Management by definition is the science of minimising disorder and maximising predictability. Unfortunately, life, business and especially startups are anything but predictable. Chaos is not only inevitable; I'd say it’s important, desirable even, to the process of starting up an enterprise.
After completing my MBA, I had to do my fair share of unlearning to adapt to the real world. Very often my ‘instinctive response’, based on my education, to situations would be the wrong one. A response which would further complicate the situation rather than resolve matters. In the same situation an 'innovative (or I dare say, ‘Jugaad’) response' would be more appropriate.
After doing this several times over in the early years, I realised that my responses based on education would probably bring better results in the long term as compared to the ‘Jugaad’ decisions. But then "in the long term we're all dead"... Often, startups are about getting through the here and now. If one was to implement the long-term-friendly-educated-response, one wouldn't survive long enough to see if it was a good call.
To a typical corporate-minded outsider this gives the appearance of chaos in a startup. Someone who is not involved in a series of ‘Jugaad’ decisions taken to manage the short-term would not see the order in the chaos. The long-term outcome is often a hugely positive and desirable result of a series of such short-term events.
The same often applies to managing cash, real cash. Cashflow management is a crucial part of management education but the way it is imbibed is to treat cash at a very theoretical or esoteric level.
Life teaches you otherwise. It’s a proven fact that the single biggest reason enterprises fail is because they run out of cash. This element is more important than marketing, operations, HR, sales, or anything else. Day-to-day management decisions in a startup enterprise are often guided by keeping your cash-head afloat rather than looking at long term profitability, organisational or financial health (Remember.... in the long term, we're all dead).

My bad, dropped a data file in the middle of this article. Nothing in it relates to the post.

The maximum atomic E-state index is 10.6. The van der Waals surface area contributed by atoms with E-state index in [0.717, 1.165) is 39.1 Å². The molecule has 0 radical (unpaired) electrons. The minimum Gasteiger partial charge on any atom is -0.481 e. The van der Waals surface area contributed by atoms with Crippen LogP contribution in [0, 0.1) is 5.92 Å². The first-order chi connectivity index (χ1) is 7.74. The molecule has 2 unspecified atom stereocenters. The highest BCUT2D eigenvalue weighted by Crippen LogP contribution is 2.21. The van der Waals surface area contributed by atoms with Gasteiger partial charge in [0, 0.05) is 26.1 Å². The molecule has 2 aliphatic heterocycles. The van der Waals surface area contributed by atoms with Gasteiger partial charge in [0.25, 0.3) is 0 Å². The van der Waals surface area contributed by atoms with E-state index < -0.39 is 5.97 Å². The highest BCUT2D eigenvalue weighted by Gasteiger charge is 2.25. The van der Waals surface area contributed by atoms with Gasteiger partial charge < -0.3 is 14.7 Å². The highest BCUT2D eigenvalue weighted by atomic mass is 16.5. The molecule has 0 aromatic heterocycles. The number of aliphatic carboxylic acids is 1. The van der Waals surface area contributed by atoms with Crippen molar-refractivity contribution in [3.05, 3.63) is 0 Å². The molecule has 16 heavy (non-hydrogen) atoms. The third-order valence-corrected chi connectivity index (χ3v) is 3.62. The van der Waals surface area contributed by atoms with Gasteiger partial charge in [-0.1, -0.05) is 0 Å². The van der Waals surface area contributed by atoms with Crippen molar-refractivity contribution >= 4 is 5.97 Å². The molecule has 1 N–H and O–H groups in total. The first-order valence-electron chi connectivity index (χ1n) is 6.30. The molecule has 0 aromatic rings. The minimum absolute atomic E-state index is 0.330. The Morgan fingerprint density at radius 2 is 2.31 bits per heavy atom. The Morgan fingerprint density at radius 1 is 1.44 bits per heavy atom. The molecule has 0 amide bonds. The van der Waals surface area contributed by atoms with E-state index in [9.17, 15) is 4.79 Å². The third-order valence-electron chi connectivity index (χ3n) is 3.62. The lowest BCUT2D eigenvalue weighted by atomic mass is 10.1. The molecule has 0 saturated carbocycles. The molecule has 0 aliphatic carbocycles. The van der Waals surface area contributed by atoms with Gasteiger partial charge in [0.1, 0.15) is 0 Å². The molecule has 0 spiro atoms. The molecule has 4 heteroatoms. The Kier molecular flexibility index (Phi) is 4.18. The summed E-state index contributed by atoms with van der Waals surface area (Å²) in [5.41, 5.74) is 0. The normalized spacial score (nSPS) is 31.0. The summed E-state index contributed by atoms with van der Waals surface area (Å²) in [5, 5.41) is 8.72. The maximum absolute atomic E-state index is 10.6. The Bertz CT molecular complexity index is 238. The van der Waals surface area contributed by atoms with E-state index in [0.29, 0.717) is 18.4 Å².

This brings me to Karma. Doing all that one can, doing one’s duty, to the best of one’s ability and aptitude without 'attachment' to the results and rewards of such actions. This nature of approach to one’s work is pretty much an anathema to classical management theory which would focus strongly on goal-orientation. But I have found this to be one of the most crucial aspects of building a business. And I don't just mean this in a spiritual sense, I believe that keeping a karmic approach to everyday work, projects and business allows one to focus better and achieve higher productivity and results.
Management education taught me a lot and brought me the distance but left me tantalisingly close... I had to learn a few crucial life-lessons to truly apply myself to the challenge of building Candid Marketing into the No.1 Brand Promotion Agency in India.